The pile of vines outside my door grows, twists, morphs into my failures. The pumpkin vines are infected with powdery mildew and dying slowly, covering everything else in their plague. I cut them back (everything ruined forever), before the pile of victims grow.

My pea plants; dead already. The lettuces; bolted to seed. The tomatoes; surviving and thriving. Nature, nurture, luck.

My children play around my legs. Hide and seek, games of dirt. Messy hair and faces.

The grass is long, green and verdant. Our change of seasons has been kind, and the colour is returning to our little corner of the world. Earwigs hide in the corners, their tail pincers snapping maliciously when I move too close, before their nerve breaks and they run run run away.

My baby wakes up and I can hear her, inside, crying for me. I carefully place the scissors down, abandoning the dead and dying.

It’s evening when my husband mentions that he hasn’t seen our daughter’s cat. Our favourite, she is the first in for dinner and the last to disappear afterwards. I get dressed, coat and shoes, and walk outside to check the highway for a small body. The light is fading fast, muted grey and dull.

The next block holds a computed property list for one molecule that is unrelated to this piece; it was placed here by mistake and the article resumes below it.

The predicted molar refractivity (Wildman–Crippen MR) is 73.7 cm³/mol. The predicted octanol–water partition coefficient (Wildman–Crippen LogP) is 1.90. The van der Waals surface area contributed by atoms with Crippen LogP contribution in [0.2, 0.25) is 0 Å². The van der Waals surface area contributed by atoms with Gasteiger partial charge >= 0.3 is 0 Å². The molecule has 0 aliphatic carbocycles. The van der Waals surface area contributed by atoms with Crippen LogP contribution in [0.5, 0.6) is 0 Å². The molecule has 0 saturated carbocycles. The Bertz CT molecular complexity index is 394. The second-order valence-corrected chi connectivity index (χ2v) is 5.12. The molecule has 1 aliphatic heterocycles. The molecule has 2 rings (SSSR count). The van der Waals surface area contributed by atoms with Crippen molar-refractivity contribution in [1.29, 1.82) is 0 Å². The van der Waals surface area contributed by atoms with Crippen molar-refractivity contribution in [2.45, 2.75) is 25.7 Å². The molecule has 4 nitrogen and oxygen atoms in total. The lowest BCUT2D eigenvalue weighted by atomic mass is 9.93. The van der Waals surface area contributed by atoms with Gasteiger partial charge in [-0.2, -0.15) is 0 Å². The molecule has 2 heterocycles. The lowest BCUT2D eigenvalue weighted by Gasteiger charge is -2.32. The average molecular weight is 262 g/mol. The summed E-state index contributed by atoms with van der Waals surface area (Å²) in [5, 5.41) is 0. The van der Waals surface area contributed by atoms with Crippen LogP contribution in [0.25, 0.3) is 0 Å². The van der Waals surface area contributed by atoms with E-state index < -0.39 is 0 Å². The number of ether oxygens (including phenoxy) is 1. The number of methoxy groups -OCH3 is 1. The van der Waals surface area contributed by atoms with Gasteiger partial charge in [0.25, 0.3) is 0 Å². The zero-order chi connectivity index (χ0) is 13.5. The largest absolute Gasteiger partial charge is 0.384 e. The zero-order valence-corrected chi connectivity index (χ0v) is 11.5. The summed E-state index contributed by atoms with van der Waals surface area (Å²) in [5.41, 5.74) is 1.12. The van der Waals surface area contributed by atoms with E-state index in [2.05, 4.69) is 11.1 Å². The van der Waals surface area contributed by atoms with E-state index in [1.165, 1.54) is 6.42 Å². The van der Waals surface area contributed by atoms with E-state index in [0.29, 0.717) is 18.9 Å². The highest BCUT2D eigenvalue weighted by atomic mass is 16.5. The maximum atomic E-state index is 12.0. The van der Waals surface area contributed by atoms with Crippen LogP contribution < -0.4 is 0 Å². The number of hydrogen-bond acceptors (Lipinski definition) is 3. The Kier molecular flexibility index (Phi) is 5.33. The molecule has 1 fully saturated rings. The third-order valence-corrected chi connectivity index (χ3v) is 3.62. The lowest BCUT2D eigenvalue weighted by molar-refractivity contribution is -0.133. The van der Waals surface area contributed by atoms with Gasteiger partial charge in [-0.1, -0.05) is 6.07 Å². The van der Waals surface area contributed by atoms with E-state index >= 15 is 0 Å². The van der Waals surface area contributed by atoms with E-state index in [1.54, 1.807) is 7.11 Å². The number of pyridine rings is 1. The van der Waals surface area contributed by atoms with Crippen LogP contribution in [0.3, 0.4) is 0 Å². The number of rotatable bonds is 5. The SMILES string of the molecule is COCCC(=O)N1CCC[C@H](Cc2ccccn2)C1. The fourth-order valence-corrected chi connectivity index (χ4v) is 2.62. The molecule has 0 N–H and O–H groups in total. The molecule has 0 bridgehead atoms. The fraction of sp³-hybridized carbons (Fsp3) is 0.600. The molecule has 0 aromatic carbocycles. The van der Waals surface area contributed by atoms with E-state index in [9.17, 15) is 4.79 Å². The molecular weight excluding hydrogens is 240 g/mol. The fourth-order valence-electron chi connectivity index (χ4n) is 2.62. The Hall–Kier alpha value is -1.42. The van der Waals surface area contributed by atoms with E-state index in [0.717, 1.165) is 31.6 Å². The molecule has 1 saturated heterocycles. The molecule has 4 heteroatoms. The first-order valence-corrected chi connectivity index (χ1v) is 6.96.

I always pray when I do this that I’ll find nothing – that my missing animal is merely holed up for the night somewhere else, not interested in having anything to do with me. I have been disappointed too many times before to find any comfort in my denial. Our highway is brutal, fast and unforgiving.

The air catches in the back of my throat, the hint of frosts coming. Icy tendrils snake down my neck and I clutch my collar tighter to myself. A quick glance shows nothing, but I know better and I cross the road quickly to check the long grass, up and down.

I’m not out there for long before my options are exhausted. She’s not here. Not dead on the road.

Relief is a powerful thing.

I jump my fence and come back into the property in the opposite direction, before stopping and looking.